Currently, the best-known styles of Baguazhang are Wudang, Emei, Yin Family , and Yin Yang. Some of the representative old masters of Baguazhang well known today are Sha, Guozheng, Li, Ziming (1900-1993 a.d.) (a student of Liang, Zheng-Pu), Lu, Zijian (who learned from a Daoist, Li, Chang-Ye on Emei Mountain), and Tian, Hui (Yin Yang Baguazhang).

Baguazhang has another branch which was developed in Korea. It was credited to Lu, Shui-Tian (1894-1978 a.d.), who brought Baguazhang to Korea when he moved his family there during the Sino-Japanese War. Mr. Lu’s teacher was Li, Qing-Wu and unfortunately, the origin of his Baguazhang is not clear.

Baguazhang has become so popular in China since the beginning of this century that it is impossible to discover all of its practitioners. The only ones who can be traced (and, in some cases, whose pictures can be found) are those who have written books, passed down documents, or who had been mentioned in any of the books. There are probably hundreds more who had mastered the styles, but we have no way of knowing their names. Furthermore, after so many years of being modified by different masters, there are now many different styles of Baguazhang. Naturally, the basic theory and foundation of all of these styles remain the same. It is very interesting today to see that each style has taken the same basic theory and principles and developed its own unique characteristics in both training and applications.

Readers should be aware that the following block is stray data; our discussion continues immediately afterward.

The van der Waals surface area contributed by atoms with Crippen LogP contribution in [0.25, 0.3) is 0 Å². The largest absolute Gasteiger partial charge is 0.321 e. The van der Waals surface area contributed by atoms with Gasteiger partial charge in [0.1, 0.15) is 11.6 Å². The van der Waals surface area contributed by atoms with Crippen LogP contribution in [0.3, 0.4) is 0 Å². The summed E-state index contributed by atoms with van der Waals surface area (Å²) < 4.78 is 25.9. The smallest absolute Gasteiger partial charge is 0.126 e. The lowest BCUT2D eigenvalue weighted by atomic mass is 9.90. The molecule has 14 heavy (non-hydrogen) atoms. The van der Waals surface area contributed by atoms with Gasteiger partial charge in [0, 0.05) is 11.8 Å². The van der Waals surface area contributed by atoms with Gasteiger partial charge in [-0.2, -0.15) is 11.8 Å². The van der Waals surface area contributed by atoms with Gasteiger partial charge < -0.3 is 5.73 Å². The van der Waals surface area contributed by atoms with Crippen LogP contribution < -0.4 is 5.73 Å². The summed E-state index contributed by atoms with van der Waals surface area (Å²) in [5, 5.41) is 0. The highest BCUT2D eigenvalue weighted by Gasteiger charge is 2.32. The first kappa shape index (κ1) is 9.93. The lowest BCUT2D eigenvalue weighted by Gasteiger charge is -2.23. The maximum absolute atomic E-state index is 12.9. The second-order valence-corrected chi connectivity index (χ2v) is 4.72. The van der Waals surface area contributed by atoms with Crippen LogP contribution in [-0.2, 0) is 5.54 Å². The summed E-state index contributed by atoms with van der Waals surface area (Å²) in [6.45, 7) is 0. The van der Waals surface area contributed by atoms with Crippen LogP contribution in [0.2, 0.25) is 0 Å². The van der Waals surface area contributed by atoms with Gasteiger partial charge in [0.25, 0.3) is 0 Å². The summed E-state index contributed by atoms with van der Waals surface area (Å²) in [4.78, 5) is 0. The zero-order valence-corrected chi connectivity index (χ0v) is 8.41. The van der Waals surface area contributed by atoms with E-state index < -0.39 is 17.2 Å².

Currently, there are more than thirty different in-depth publications of Baguazhang in China. However, Baguazhang in the United States is still very new. The first English-language publication on Baguazhang, by Robert W. Smith, appeared in 1967. A book by Lee, Ying-Arng appeared in 1972, and recently a couple of books by Jerry Alan Johnson, and one Johnson co-authored with Joseph Crandall, were published in the 1980’s. It was not until the beginning of the 1980’s that Baguazhang gradually became as well-known as Xingyiquan to martial artists in the West. It would be very beneficial during this developmental stage of the art if there were more publications available in English. We hope that people who are experienced in Baguazhang will do their part in popularizing this great art in the West.